Getting Creative

How arts, culture and entertainment will evolve as they recover from the pandemic — and how they will help society heal.

Getting Creative

In the forthcoming movie Songbird, Hollywood producer Michael Bay flashes forward to Los Angeles in 2024, a city stricken by COVID-23 and locked down under violent martial law.

It’s just one of several pandemic-themed films currently in the works. And while some of these movies might be dismissed as tone-deaf and quickly forgotten, the COVID-19 pandemic will continue to have a profound effect on the worlds of storytelling, art and entertainment.

According to some of UCLA’s most influential artistic visionaries, the pandemic has already challenged long-standing creative endeavors and accelerated the shift to digitally expressed and distributed art forms.

“High art,” such as corporate-sponsored opera and ballet establishments, will face the greatest challenges, suggests Peter Sellars, distinguished professor in the UCLA Department of World Arts and Cultures/Dance at the UCLA School of the Arts and Architecture.

Sellars, an innovative director who often relocates operas and classic works of theater to contemporary settings, believes such grand houses are a relic of the 19th century. Many will prove to be physically, culturally and financially unsustainable, he says, and they will either close or share their facilities with other art forms.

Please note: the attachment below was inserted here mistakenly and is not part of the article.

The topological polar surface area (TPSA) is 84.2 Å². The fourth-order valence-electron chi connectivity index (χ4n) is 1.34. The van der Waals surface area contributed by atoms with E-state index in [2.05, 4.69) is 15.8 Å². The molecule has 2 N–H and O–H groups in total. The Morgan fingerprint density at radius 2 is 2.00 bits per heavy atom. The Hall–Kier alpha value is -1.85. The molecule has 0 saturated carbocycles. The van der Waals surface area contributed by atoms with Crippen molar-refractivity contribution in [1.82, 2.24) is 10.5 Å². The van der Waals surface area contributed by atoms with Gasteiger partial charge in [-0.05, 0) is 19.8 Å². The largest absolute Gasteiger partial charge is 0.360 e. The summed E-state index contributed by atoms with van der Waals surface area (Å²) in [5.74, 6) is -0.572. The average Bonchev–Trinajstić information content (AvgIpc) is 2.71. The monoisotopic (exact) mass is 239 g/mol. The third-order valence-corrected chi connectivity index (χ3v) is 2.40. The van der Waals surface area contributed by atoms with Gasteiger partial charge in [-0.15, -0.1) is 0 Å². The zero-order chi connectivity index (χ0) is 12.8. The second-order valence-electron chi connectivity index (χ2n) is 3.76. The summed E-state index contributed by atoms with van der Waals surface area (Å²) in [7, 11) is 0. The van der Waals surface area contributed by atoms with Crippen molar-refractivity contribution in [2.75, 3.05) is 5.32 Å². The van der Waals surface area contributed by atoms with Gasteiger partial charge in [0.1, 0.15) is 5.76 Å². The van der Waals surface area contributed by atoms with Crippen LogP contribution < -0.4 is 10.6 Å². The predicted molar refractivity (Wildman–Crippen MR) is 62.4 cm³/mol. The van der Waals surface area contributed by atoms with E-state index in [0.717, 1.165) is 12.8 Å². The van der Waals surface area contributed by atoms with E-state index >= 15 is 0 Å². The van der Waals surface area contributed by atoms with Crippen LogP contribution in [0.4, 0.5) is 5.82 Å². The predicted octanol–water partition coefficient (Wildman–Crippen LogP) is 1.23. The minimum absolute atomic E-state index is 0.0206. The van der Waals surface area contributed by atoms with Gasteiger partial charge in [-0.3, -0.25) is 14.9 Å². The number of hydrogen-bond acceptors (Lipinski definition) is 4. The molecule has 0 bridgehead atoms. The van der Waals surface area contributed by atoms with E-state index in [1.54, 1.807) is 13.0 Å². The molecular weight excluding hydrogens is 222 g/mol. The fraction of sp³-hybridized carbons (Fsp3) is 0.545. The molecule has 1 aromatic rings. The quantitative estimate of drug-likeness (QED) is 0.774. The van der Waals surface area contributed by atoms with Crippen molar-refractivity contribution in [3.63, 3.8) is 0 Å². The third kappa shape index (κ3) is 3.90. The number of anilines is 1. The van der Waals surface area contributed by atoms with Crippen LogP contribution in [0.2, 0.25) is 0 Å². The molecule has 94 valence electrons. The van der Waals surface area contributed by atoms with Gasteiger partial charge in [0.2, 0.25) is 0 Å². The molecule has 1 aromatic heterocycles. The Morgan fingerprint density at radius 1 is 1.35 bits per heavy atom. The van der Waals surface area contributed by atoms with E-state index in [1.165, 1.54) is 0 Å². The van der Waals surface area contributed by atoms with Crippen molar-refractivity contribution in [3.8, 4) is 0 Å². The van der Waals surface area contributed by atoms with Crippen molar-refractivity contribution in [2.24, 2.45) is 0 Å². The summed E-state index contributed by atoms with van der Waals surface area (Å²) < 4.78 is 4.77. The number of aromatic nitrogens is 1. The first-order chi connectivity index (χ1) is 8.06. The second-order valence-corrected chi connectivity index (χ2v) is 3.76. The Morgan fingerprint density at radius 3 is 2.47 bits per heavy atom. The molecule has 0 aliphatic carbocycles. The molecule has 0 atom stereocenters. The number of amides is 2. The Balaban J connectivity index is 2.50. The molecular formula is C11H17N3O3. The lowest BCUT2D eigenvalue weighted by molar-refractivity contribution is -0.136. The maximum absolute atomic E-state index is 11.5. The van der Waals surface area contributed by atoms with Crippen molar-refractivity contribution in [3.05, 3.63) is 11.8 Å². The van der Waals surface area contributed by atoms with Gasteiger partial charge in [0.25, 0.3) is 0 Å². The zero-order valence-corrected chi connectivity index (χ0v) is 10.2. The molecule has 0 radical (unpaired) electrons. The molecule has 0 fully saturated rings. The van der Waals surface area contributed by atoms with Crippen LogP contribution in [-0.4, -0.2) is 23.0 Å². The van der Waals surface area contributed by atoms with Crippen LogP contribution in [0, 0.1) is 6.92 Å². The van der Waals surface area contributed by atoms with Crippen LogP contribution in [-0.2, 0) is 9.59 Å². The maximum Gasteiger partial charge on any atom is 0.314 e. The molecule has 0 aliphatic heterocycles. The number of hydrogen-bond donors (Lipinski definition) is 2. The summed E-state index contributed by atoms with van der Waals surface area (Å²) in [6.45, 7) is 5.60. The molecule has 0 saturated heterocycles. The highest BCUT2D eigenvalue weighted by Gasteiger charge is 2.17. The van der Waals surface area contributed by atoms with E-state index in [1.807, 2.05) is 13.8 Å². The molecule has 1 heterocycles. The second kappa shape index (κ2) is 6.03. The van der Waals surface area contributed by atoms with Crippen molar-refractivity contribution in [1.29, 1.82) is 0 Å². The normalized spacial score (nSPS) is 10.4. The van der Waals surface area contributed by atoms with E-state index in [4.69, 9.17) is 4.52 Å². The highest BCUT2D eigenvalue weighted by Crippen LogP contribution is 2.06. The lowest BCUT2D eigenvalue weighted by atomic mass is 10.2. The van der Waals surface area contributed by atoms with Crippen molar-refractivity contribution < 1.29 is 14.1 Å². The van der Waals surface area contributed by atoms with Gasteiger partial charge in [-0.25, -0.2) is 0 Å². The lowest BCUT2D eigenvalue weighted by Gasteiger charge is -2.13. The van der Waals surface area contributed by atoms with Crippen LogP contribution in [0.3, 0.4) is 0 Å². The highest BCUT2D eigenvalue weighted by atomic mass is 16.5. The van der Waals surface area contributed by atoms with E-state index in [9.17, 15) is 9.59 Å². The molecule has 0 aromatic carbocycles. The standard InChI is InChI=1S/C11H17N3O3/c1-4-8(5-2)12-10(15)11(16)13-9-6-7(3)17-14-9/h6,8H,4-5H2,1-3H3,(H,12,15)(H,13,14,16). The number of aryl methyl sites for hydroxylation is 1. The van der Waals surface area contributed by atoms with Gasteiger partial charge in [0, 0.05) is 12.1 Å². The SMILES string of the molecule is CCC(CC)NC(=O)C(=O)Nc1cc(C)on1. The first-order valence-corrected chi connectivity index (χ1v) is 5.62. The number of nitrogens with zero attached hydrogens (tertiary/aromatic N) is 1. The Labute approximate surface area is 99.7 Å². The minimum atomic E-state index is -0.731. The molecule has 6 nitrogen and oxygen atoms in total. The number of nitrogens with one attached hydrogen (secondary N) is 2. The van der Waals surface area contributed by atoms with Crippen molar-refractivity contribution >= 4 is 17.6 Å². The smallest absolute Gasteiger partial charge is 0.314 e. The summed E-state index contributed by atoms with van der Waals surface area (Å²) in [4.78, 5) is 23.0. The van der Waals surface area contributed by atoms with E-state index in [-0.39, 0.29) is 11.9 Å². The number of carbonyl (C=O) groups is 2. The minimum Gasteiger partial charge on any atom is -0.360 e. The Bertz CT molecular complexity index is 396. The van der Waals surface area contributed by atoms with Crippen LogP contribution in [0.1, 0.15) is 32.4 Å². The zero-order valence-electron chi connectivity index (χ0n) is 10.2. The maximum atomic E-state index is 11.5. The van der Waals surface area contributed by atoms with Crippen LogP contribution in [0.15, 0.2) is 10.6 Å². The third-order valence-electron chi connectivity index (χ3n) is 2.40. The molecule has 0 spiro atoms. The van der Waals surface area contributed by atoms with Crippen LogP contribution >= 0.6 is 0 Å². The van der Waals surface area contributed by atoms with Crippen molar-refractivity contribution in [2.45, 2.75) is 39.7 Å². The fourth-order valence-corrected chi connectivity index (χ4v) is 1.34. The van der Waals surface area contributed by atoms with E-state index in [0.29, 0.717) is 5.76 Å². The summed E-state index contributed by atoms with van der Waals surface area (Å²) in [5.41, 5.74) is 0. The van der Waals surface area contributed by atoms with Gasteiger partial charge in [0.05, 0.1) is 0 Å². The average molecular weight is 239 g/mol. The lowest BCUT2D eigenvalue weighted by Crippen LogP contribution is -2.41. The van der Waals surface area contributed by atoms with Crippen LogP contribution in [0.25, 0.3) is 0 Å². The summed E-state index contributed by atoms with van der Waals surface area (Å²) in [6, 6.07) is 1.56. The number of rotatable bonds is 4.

“Major institutions are incapable of delivering what art will now be required to do,” he says. “New creators and new audiences will be searching out intimate experiences with a sense of the personal, the immediate and the authentic — it’s the immersive at close range. In short, human scale.

“Democracy, social justice, racial justice, food justice, environmental justice and the arts need to be reconfigured, freshly energized and redirected from a hands-on, grassroots, communal and participatory impulse,” Sellars says.

“Culture gives us a way to properly grieve that the daily news cannot give us,” he continues. “We need the rituals, the communal structures and the music that allow us to acknowledge, process and share collective grief and loss. And we need visionary acts of imagination that mobilize and empower us to move forward differently and to turn a new page in history. It’s up to us to find new ways to heal more deeply and emerge from COVID-19 wiser and clearer.”

Read the full article from UCLA Newsroom

Back to top